Friday, March 13, 2015
House Republicans provide budget highlights
After more than six hours of debate Tuesday and several more hours Thursday, the Missouri House gave its stamp of approval to the 13 appropriations bills that make up the state operating budget for Fiscal Year 2016. Checking in at slightly more than $26.1 billion, the state spending plan that will begin in July of this year boosts funding for several vital state programs including our systems of K-12 and higher education, and services to some of our state’s most vulnerable citizens. In many cases, we were able to increase funding beyond what the governor recommended in his budget proposal he submitted in January. Some highlights of the budget work completed this week are listed below:
· $74.2 million increase for Foundation Formula that provides funding for our K-12 public schools;
· $5 million increase for Early Childhood Special Education;
· Nearly $2.5 million in new funding for the Parents as Teachers program;
· $12 million increase for performance funding for Missouri’s public institutions of higher education;
· $6 million increase for equity funding for Missouri’s two-year colleges;
· $2 million increase for the A+ schools program;
· $1 million increase for autism regional projects;
· $13.7 million in funding for the Show-Me Healthy Babies program;
· $7.2 million appropriated for the MOST intervention model for children who are trauma victims;
· $16.3 million in funding for MoHealthnet adult dental benefits
The House version of the budget also restores funding to several programs that were targeted for core reductions by the governor. These include:
-Elks mobile dental program - $200,000 restored
· Brain injury waiver services - $350,000 restored
· Area Health Education Centers - $250,000 restored
· Newborn screenings - $191,400 restored
· Area Agencies on Aging - Meals on Wheels - $400,000 restored
· Alzheimer’s grants - $50,000 restored
· Community Health Access Programs - $1 million restored
· Medical and Behavioral health homes for foster kids - $250,000 restored
· Asthma-related services - $400,000 restored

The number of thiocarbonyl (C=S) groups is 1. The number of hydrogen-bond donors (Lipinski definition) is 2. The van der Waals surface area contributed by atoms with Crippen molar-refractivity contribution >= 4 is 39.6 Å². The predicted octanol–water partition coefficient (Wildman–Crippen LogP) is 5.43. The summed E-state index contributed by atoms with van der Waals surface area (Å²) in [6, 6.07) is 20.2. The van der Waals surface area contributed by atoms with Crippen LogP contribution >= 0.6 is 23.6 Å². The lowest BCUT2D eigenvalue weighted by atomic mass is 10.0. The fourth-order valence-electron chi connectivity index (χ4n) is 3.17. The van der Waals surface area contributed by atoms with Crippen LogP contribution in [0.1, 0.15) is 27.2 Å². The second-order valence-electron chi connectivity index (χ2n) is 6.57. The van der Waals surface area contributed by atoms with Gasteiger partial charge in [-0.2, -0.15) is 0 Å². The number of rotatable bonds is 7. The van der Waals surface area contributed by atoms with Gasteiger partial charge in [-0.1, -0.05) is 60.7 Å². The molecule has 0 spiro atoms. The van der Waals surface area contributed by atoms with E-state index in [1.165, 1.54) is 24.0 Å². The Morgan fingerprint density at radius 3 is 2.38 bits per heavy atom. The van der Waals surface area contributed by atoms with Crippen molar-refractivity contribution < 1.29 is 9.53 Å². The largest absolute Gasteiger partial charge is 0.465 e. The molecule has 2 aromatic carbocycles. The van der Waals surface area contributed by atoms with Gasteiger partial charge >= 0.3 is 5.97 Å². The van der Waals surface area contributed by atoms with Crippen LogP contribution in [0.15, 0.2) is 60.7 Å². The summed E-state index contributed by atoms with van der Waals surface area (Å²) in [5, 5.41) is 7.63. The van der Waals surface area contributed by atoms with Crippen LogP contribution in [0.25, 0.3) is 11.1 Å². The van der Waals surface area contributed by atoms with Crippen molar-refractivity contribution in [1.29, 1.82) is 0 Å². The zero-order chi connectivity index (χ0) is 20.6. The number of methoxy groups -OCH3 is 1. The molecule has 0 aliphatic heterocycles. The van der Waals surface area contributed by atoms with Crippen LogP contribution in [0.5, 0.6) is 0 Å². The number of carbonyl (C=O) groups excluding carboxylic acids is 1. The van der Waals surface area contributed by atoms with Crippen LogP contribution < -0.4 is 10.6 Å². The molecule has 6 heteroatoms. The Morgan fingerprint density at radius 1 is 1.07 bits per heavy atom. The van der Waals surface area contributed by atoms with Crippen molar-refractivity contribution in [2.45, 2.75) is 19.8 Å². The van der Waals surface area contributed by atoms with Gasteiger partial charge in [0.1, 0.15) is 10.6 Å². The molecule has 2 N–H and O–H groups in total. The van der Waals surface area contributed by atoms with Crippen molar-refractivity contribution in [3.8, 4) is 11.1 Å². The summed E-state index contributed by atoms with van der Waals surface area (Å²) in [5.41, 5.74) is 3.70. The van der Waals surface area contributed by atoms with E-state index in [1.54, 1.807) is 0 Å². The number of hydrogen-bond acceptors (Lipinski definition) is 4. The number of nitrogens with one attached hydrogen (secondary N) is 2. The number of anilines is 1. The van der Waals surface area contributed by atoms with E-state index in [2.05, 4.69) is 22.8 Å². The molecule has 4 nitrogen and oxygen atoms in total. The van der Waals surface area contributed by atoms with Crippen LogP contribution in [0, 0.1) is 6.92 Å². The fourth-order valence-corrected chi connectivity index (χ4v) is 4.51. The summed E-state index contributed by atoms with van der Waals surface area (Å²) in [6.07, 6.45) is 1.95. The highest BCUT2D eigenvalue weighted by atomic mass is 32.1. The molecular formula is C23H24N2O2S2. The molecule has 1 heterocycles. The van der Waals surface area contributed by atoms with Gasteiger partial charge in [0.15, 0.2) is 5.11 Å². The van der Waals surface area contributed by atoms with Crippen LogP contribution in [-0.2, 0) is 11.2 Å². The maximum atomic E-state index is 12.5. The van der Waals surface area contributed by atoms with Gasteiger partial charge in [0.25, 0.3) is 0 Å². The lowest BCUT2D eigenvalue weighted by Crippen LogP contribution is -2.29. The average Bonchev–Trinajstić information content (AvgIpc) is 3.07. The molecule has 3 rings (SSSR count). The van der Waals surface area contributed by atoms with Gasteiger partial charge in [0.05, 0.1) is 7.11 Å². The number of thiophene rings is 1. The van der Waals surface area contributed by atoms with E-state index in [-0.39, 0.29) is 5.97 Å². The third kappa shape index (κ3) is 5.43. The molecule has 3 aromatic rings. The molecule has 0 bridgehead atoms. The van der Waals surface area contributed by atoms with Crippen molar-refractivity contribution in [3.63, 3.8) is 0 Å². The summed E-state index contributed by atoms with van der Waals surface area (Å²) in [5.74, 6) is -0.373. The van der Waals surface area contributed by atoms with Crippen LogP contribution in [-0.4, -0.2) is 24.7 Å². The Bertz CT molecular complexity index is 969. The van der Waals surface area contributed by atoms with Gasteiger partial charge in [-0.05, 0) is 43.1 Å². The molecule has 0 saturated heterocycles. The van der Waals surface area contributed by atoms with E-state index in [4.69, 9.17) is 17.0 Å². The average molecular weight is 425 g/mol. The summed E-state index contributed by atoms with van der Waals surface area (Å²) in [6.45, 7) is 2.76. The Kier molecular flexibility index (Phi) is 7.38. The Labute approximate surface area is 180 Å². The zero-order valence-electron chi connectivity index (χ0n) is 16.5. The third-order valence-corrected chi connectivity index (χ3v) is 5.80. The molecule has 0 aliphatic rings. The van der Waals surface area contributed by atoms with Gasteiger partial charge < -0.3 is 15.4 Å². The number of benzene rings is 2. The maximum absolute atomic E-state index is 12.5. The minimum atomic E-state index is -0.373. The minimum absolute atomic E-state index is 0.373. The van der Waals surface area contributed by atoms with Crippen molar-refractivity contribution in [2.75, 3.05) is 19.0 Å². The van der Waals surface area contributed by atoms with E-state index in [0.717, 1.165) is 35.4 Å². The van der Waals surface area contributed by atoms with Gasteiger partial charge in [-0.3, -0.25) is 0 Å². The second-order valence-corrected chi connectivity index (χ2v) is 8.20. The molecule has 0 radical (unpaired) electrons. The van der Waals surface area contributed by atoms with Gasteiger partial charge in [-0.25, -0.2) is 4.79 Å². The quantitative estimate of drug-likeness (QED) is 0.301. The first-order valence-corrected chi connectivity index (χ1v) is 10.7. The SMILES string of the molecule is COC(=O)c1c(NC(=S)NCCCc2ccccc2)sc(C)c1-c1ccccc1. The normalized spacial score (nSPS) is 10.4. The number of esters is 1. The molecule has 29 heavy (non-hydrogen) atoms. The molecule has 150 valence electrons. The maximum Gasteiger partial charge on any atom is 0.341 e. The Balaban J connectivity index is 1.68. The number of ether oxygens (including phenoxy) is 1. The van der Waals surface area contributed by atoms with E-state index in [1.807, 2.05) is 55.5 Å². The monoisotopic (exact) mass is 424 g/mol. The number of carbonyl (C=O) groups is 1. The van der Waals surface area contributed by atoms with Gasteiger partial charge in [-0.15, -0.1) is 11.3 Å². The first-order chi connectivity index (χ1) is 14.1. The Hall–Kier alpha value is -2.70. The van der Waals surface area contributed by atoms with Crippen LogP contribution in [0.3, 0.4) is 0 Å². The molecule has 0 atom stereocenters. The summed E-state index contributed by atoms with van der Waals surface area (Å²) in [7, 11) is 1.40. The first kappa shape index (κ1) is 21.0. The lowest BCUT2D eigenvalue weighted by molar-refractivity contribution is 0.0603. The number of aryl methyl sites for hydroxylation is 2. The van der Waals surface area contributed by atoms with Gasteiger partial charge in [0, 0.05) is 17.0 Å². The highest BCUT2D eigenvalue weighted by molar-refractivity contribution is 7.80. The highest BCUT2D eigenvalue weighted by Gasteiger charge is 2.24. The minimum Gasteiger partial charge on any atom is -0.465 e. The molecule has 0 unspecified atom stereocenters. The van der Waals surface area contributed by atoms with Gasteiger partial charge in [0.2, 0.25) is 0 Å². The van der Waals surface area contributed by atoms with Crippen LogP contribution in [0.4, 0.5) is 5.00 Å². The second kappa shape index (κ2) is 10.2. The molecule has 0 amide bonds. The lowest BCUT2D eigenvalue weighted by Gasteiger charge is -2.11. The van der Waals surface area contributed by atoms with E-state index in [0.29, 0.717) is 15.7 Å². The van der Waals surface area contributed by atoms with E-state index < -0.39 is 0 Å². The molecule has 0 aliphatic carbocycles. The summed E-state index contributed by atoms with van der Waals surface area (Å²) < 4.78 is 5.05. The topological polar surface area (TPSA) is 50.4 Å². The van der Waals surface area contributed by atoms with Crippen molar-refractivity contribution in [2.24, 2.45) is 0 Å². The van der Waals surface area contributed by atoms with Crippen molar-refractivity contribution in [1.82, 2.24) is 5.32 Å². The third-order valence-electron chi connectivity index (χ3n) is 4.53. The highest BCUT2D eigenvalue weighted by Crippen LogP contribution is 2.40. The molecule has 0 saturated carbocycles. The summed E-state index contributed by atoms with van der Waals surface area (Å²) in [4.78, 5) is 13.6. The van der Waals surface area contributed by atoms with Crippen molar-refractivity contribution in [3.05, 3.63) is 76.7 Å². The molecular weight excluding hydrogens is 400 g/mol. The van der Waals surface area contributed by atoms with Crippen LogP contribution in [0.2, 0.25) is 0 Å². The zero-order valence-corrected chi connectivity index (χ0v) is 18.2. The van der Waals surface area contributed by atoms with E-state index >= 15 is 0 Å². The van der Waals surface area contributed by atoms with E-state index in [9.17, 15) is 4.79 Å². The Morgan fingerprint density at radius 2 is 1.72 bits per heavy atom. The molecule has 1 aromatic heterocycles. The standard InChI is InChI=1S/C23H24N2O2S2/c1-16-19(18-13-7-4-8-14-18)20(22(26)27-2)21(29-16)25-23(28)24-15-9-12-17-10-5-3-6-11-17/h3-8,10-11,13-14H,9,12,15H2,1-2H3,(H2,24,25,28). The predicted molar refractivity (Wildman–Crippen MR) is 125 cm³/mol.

· Regional care coordination - $200,000 restored
· Utilicare funding - $4 million restored
· Victims of sexual violence services - $500,000 restored
· Social innovation grants - $1 million restored
These are just a few of the highlights of the balanced, fiscally responsible budget that is now on its way to the Missouri Senate. We will likely see changes made in the other chamber as they move the 13 appropriations bills through a process similar to the one they underwent in the House. Any changes made in the Senate will have to be approved, or negotiated in conference committees, before the budget is finalized and sent to the governor for approval.
HB 458—While budget discussion took up most of our time this week, we also were able to debate and give first-round approval to legislation designed to promote a safer environment for students in our K-12 public schools. The bill would require our school districts to strengthen their policies against bullying. Some of the provisions in the bill would take steps like requiring schools to establish a procedure for reporting and promptly investigating acts of bullying, as well as adding the definition of “cyberbullying” in an effort to stop some of the bullying that occurs through social media and text messages.
We realize this legislation won’t put a stop to bullying in our schools, but we do believe it is a positive step towards promoting a safer, more stable environment for our young people. The need for such steps was emphasized just a few weeks ago when a 12-year-old boy with Asperger’s syndrome was bullied and beaten while at Liberty Middle School near Kansas City. The boy, whose older brother had also been the subject of attacks by the same bully, ended up with a broken jaw and fractured skull. This tragic story is a reminder that bullying does happen in our schools, and sometimes results in serious physical injury.
It may not be possible to prevent bullying or stop bad behavior, but we are committed as a legislative body to doing what we can to deter these kinds of acts in order to prevent similar tragedies from happening in the future. The bill, which is a positive step towards that goal, now requires one more affirmative vote in the House before moving to the Senate.